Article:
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School Daze After a long weekend of intense instruction from 30 of the game's top teaching pros, is it any wonder that the author's head was swinging?

To those pros who cast pearls of wisdom before this swine, please
accept my thanks--and my apologies. Thank you for the quality of
your instruction, which was superb. Sorry I made so few swings
worthy of it. I had a lot on my mind.

You would, too, if you had the best golf instructors on the
planet lining up to get their hands on you. That's what it was
like at Golf Magazine's first Top 100 Teacher Weekend last month.
Assembled at the World Golf Village outside St. Augustine, Fla.,
were 30 of those elite teaching pros, the game's finest minds all
vying to climb inside mine. By Sunday morning I could barely
brush my teeth without being paralyzed by a tsunami of swing
thoughts: Am I hinging my wrist enough? Should I soften my grip
on the brush? Is that a left-to-right break in the sink?

Individually, the instructors rocked. Seriously. It had been two
decades since I had sat in a classroom, and I'd forgotten what a
pleasure it is to be in the thrall of a great teacher. Take Jim
Flick, the salty 72-year-old who laces lectures with such
throwaway remarks as, "When I started teaching Jack ..." and who
said to me, "Mr. John Murphy"--my alias--"please address the ball
in a posture other than one resembling a dog at a fireplug."

From the tart axioms of Flick--"The swing creates the turn, the
turn does not create the swing"--to the earthy humor of Bob Toski,
who raised eyebrows with his explanation of why he has always
possessed excellent hand speed, the instruction was memorable.
Problem was, you could overdose on it. From early Friday morning
to Sunday noon, the 250 students of Teacher Weekend sat through
at least eight seminars. Between the teaching pros and their
trusted assistants, including the so-called range rovers who
prowled the practice area eager to deconstruct the swings of the
unwary, each student received some degree of coaching from
roughly two dozen experts. Even if each instructor had only two
or three tips to impart, that's a lot of advice to digest over a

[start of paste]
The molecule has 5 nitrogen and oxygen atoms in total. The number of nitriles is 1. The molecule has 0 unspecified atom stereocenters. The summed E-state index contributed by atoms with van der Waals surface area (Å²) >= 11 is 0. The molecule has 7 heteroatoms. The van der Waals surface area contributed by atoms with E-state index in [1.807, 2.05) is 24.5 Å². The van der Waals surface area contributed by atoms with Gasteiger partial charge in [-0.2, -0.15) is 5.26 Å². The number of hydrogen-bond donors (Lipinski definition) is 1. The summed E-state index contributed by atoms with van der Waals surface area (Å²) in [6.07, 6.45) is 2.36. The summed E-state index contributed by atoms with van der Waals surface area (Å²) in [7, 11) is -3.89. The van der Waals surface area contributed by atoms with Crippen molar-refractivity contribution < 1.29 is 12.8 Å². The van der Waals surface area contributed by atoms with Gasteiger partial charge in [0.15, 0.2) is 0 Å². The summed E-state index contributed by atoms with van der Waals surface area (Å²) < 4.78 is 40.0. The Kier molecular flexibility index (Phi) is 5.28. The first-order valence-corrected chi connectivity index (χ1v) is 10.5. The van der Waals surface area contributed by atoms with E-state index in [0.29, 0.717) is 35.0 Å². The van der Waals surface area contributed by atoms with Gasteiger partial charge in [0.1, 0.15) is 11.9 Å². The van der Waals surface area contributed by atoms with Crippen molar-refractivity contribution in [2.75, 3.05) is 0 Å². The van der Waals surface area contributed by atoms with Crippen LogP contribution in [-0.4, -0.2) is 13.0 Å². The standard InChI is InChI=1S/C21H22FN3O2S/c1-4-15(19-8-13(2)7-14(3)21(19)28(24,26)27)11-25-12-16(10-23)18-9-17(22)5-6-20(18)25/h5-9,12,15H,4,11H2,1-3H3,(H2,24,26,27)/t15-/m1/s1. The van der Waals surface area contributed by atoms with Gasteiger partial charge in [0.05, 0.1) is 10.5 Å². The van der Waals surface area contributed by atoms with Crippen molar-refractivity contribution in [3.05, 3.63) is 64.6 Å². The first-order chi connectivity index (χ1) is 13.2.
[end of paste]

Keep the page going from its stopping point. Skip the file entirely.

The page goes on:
weekend. That's a lot of smiling, leather-faced guys encroaching
in your personal space, putting their hands on your hands and
shoulders and hips while asking, "So John, where's home?"

It was a good thing that the hole-in-one contest was on Friday
evening, before the torrent of tips had engulfed my cerebral
cortex, reducing me from mere hack to quivering, doubt-ridden
hack racing through a 75-point checklist during my takeaway.
Dinner was at the Murray Bros. Caddyshack Restaurant (no, gopher
was not on the menu), and behind the place was a platform
overlooking a pond, at the center of which was a small green.
Knock the ball in the hole and win a car, we were told. While
waiting in line to win the car, I yawned several times. This made
little sense, considering that by the time it was my turn to hit,
I was tense enough to hurl into the pond. The yawns, I learned
two days later in sports psychologist Richard Coop's clinic,
Think Like a Pro, were symptomatic of overexcitement, which, Coop
explained, leads to shallow "thoracic breathing." Such breathing
limits the brain's supply of oxygen, thus inducing yawning.

On the hole-in-one platform I remembered the advice I had
received in my first clinic, Back to Basics: Short Game, taught
by Mike Perpich, an easygoing Kentuckian who turned out to be my
favorite teacher of the weekend. I took a nice, easy swing with
an eight-iron, hinging my wrists, turning my shoulders and
connecting on a not-terrible-looking shot that bounded off the
froghair before two-hopping into the water.

I was delirious with relief--I had neither whiffed nor skulled the
ball--and in fairly serious need of an adult beverage. There to
oblige me were Perpich and Craig Forney of River Pines Golf in
Alpharetta, Ga., where Perpich is the director of instruction and
Forney is the head pro. The day before, as the two men were
driving south on I-75, traffic slowed outside Macon, and they
noticed what appeared to be large snowflakes in the air. "At
first there were only a few," said Perpich, "then more and more.
We realized they were feathers."

"That's when we started to see them," said Forney. "Dead
chickens. First a few, then a lot--on the shoulder, on the

"On guardrails, up in the trees," added Perpich, "everywhere."

A truck loaded with live chickens had jackknifed. "They radioed
for a dump truck," said Forney. "Guys were shoveling 'em into the
back. It was a mess--beaks and claws going every which way. There
was this one, its head was hanging over the side of the truck,